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Sunday, October 25, 2009
What's Up With Those Tubs?
“What a drag it is getting old...”
from ”Mother’s Little Helper,” by the Rolling Stones
We’ve all seen them, those coy-and-cuddly commercials hawking various get-it-up-and-get-it-ON! medications formulated to lift the scourge of “Erectile Dysfunction” from the, uh – shoulders, I guess -- of men mired in the La Brea Tar Pits of late middle-age. Treading on culturally delicate ground, these ads run the full spectrum from cloyingly silly to annoyingly absurd. One early effort a few years back concluded with a studly (if no longer remotely young) man tossing a football in a tight spiral through a tire swing hanging from the old oak tree in the back yard, his weathered face creased with a knowing grin.
Not exactly subtle, but that’s advertising for you.
In time, these ads trended away from such yee-haw, good-old-boy, wink-and-a-nod symbolism towards the more upscale, yuppified billing-and-cooing of middle-aged couples. But seriously, folks -- just because middle-aged people really do have sex in this world doesn’t mean I want to see gray-haired men nuzzling their equally mature wives like love-struck teenagers preparing for the Big Event. Not only does this come under the heading of Too Much Information, but it’s a bit like watching your parents getting ready to Do It.
Does anybody (other than the actual participants) really want to see that?
Then there’s the rather baffling tub motif: two narrow, one-person only bathtubs side-by-side on a cliff or beach overlooking the sea. By the end of the spot, one tub is occupied by an apparently naked man, the other by a nude woman -- seen from behind -- reaching out to hold hands from the cold solitude of their very own claw-foot porcelain prisons.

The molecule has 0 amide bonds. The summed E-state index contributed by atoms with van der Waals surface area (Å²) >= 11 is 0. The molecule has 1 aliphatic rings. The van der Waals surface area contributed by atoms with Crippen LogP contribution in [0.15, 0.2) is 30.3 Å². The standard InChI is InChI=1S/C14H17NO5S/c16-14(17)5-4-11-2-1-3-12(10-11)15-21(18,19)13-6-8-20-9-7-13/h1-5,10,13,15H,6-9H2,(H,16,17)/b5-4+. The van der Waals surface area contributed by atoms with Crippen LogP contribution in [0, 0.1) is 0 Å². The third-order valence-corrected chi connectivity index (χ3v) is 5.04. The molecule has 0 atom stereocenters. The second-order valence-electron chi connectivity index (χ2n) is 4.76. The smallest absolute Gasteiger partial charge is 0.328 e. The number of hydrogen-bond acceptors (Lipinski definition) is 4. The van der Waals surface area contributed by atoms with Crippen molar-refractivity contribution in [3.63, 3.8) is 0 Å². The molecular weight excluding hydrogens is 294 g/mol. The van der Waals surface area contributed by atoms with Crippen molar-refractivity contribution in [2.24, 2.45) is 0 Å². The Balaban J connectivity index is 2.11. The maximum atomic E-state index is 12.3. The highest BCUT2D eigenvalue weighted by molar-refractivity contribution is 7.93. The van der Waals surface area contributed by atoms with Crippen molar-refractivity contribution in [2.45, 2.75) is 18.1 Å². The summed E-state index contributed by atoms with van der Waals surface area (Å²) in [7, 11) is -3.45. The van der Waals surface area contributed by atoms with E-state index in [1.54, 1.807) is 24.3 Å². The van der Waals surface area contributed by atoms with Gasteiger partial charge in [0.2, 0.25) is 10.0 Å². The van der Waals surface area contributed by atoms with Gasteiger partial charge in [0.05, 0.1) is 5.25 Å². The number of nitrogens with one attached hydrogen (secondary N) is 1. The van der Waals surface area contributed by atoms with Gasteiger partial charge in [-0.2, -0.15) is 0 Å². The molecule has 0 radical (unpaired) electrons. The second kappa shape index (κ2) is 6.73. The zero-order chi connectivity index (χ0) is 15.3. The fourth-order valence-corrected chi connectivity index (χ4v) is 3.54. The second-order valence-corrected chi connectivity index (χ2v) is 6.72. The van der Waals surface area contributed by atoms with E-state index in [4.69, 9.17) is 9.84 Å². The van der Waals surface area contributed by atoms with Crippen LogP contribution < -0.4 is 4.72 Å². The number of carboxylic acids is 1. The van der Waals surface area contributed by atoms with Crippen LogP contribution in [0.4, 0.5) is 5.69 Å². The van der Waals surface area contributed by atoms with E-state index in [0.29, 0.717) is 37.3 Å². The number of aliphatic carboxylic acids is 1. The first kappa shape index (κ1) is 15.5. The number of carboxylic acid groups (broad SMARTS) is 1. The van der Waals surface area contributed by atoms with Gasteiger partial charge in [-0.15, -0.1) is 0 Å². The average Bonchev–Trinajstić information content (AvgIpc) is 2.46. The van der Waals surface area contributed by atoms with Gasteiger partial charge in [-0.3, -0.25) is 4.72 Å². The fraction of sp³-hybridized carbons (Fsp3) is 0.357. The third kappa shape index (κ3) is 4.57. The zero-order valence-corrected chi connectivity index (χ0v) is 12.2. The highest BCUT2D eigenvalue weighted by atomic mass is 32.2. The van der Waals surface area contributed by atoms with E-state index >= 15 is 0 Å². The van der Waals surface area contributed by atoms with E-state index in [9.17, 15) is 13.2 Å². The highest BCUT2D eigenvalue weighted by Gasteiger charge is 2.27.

Let me get this straight (so to speak): after years of disappointing his long-suffering wife in the sack, the guy finally wised up and took Cialis, Viagra, or some other up-and-at-‘em pill, and now that he's a "man" again, his idea of a great time and place to employ his store-bought woody is broad daylight on a windy cliff in two cast iron bathtubs that aren’t even comfortable for one person, much less two?
Something tells me the Don Draper-type who okayed this campaign has never actually tried to have sex with another person in a bathtub built for one.
Okay, so this is supposed to be symbolic, with those two tubs representing the cruel realities of life in late middle-age. Although their spirits remain willing, an unbridgeable gap keeps these graying lovers apart due to ravages of age on flesh -- but through the magic of Daddy’s Little Helper, all this can be temporarily overcome, the gap bridged, and the thrill of physical union once again fully enjoyed. At the end of the commercial, we’re apparently meant to envision these two flabby, crepuscular lovers rising from their tubs, then diving hand-in-hand off the cliff into the sea, there to become One with each other and the Great All. I suppose we should be thankful that the ad geniuses who came up with these spots have thus far chosen to leave that particular image to our collective imaginations.*
I don't mean to minimize the debilitating stresses that come with aging, or suggest that there aren't lots of people who haven't had their lives enriched with the help of ED drugs. I just wish the ads could be a bit more creative and a lot less sappy.
And really, Cialis, it's time for those tubs to go.
*And before the Politically Correct Police come to drag me away in the handcuffs of humorless self-righteousness, this isn’t “ageism” on my part – I’m probably as old (or older) than most of the actors in those spots...